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The Federal Reserve

2008 Annual Report pdf logo PDF version

Tough Times: The Southeastern Economy in 2008

Manufacturing decline continues

Introduction
Employment
Real Estate
Banking and Consumer Spending
Energy, Tourism, and International Trade
Manufacturing and Agriculture
Little Good News
Economic Crisis Timeline

ThyssenKrupp can't arrive soon enough. The woeful housing market, tepid automobile sales, credit strains, and the effects of the recession spelled a difficult year for southeastern manufacturers. However, energy-related manufacturers and exporters generally fared better than others.

One measure of the decline is Kennesaw State University's monthly Southeast Purchasing Managers Index (PMI) (chart 6). A reading above 50 indicates growth in manufacturing; under 50 signals contraction. At the end of December, the regional PMI sank to 25.8. That reading slid as the year progressed: The average for 2008 was 44.4 versus 53.1 in 2007. The national average for 2008 was 45.5, so the Southeast underperformed the nation by this measure.

The Atlanta Fed's surveys of regional manufacturers painted a similar picture. Respondents reported weak production, shipments, and new orders compared to a year earlier. Most also continued to lay off workers and reduce hours.

Factory employment in the Southeast, as in the country at large, has fallen dramatically in the past few decades. In 1970 one in four workers in the region held a manufacturing job. By 2007 that share dwindled to one in ten.

Chart 6
National and Southeast Purchasing Managers Indexes
Chart 6: National and Southeast Purchasing Managers Indexes
Note: An index reading above 50 indicates expanding manufacturing activity, below 50, contracting activity.
Source: Institute for Supply Management (national PMI); Kennesaw State University (Southeast PMI)

By 2008 manufacturing employment for the year in the six southeastern states was down 8.1 percent from 2007, according to the U.S. Bureau of Labor Statistics. Employment in durable goods manufacturing declined 9.2 percent and dropped 6.4 percent in nondurable goods manufacturing.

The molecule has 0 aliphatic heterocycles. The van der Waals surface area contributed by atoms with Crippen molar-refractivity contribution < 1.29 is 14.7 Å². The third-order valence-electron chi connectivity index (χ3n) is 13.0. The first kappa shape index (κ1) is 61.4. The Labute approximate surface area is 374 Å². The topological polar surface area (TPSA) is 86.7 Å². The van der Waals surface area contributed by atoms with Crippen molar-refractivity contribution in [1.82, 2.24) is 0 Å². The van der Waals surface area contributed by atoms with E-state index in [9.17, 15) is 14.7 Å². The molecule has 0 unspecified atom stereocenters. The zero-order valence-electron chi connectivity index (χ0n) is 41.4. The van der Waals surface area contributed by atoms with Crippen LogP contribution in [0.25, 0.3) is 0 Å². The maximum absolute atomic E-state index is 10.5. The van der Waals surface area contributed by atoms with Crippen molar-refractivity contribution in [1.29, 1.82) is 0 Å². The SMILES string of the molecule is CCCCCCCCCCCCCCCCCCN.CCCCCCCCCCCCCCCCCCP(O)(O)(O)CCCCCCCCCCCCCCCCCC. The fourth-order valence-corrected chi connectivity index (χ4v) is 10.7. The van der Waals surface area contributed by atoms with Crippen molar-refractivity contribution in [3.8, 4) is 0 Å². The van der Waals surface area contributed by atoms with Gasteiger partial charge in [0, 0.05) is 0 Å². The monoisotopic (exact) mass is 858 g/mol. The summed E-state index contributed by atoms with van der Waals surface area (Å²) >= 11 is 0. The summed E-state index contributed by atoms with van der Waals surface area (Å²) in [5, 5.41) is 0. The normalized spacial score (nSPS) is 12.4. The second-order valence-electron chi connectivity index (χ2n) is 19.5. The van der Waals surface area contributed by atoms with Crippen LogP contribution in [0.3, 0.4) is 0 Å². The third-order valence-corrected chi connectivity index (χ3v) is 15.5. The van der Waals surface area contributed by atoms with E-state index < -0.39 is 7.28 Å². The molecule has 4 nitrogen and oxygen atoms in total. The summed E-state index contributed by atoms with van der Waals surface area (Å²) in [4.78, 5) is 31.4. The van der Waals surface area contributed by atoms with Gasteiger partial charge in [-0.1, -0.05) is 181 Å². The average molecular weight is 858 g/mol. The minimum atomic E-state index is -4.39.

As expected, manufacturers that fed the boom in real estate and construction suffered in 2008. In December, employment at wood product manufacturers declined 17 percent in Alabama, one of the leading wood products centers in the region; 15.4 percent in Tennessee; and 9.5 percent in Mississippi.

Furniture factory payrolls in Alabama, Mississippi, and Tennessee were hit hard in 2008, with payrolls down at least 10 percent in each state.

Even the Southeast's recently ascendant automotive manufacturing industry did not escape the recession in 2008. For every auto factory job there are three in related suppliers, and these suppliers also lost jobs in 2008. In December, employment in the Southeast's transportation equipment industry was 8 percent lower than the year before; Tennessee was particularly affected.

On the flip side, employment in aerospace manufacturing continued to expand in Alabama and Florida in 2008.

Agriculture battles drought and the economy
Like most other industries, agriculture in the Southeast confronted an array of challenges in 2008. Drought, rising costs, a weak economy, and the battered housing market hindered growers of poultry, cotton, citrus, cattle and livestock, and greenhouse nursery operators.

With revenues exceeding $9 billion, poultry is the Southeast's biggest cash crop. But in 2008 domestic demand slackened as consumers spent less on groceries and on eating out, while costs rose for feed and other inputs. Exports were steady to China and Mexico, but demand from the top importer of U.S. poultry, Russia, softened for various reasons, including import restrictions.

Cotton production in the Southeast is also declining. For cotton, worldwide demand is critical because 75 percent of U.S. cotton production is exported. Cotton prices fell alongside global demand in 2008. Revenues for southeastern growers, along with the amount of land planted in cotton, have decreased. In 2008, cotton acreage in the region dipped to a twenty-five-year low of 9.4 million acres, 40 percent lower than in 2006. Most farmers have switched to more profitable crops such as corn and soybeans.